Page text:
6. Receiving Confirmation and Informing Leaseholders

Upon receiving your termination notice, your block management agent should confirm the termination in writing, specifying the date at which their management will cease. Following this, you should inform any leaseholders who pay service charges about the impending change in block management, again, in writing.

7. Finding a New Managing Agent

Now that you’ve successfully terminated your old managing agent, it’s time to find a new one, although we typically advise prospective clients to find a new agent prior to serving notice if possible. This is a crucial step as this agent will be responsible for the effective management of your property. Consider factors such as their experience, expertise, reputation, and the services they offer.

Typically the process of finding a new agent should involved:

– Holding initial calls to assess initial suitability. Ensure you have a ‘shopping list’ of what your perfect agent looks like, then hold calls with a variety to create a short list.

– Then invite each shortlisted agent for a site tour. This allows you to see the agents for the first time, get to know them face to face and it is a good opportunity for each agent to highlight any areas of immediate concern about the development.

– Request proposals. Now that the agents have seen the development and have spoken with the Directors, it’s time to receive their management proposals.

– Finally, hold a Q&A session with 2 or a maximum of 3 final companies based on their proposals. This will allow you to probe them on their proposals more and ensure you are making the best decision for your company, development and leaseholders.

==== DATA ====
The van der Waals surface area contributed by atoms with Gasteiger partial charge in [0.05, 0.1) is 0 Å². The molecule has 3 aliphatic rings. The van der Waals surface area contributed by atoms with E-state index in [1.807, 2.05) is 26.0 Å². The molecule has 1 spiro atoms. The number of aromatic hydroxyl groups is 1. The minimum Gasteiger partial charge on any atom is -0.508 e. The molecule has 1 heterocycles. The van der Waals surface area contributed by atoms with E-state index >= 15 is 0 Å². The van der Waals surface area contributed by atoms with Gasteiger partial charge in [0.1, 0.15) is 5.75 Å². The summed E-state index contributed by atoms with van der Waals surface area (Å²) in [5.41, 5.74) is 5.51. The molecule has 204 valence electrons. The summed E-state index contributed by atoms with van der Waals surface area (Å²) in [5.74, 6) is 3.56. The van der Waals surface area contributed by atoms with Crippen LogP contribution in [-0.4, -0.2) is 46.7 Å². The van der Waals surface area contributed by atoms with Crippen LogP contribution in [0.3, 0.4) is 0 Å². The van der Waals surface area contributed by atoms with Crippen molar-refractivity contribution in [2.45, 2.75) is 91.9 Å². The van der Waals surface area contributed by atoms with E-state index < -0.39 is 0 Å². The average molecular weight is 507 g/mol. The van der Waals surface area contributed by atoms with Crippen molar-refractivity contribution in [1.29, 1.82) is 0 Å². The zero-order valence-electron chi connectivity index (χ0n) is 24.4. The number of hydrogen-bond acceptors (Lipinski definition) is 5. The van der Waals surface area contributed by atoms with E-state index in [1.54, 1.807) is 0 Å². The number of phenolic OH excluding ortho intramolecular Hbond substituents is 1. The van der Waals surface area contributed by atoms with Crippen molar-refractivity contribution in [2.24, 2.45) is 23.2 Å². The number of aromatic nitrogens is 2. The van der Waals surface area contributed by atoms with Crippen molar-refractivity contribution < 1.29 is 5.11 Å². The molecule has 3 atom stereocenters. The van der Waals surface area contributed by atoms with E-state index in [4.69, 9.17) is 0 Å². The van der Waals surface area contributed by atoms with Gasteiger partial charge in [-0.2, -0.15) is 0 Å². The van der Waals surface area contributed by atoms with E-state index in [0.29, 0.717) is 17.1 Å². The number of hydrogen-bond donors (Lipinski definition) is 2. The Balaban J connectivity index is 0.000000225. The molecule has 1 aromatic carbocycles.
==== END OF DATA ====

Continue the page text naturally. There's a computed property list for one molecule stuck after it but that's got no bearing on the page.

9. Questions to Ask a Potential Managing Agent

When considering a potential managing agent, it’s important to ask a series of questions to gauge their suitability. These could include queries about their experience in managing similar properties, their approach to communication and issue management, their fee structure, and their financial reporting procedures to name but a few. If there are specific areas of concern that are not being met by the current managing agent, ensure you ask the potential new agents approach to dealing with this matter.

10. Making the Final Decision

After gathering all the necessary information and evaluating your options, it’s time to make the final decision. Remember, the choice of a managing agent will greatly impact the efficiency of your block management, so take your time and make an informed decision.

Switching block management companies can seem a challenging task, but with this guide, we hope to have simplified the process for you. Following these steps will pave the way for a smooth transition to a more effective and efficient block management arrangement.

Strangford Management Ltd work with a variety of clients, ranging in size from 40 units up to and over 300+ units in size. If you are looking for a new managing agent or wish Strangford Management Ltd to be part of your tender process, please contact one of our management experts via email at [email protected].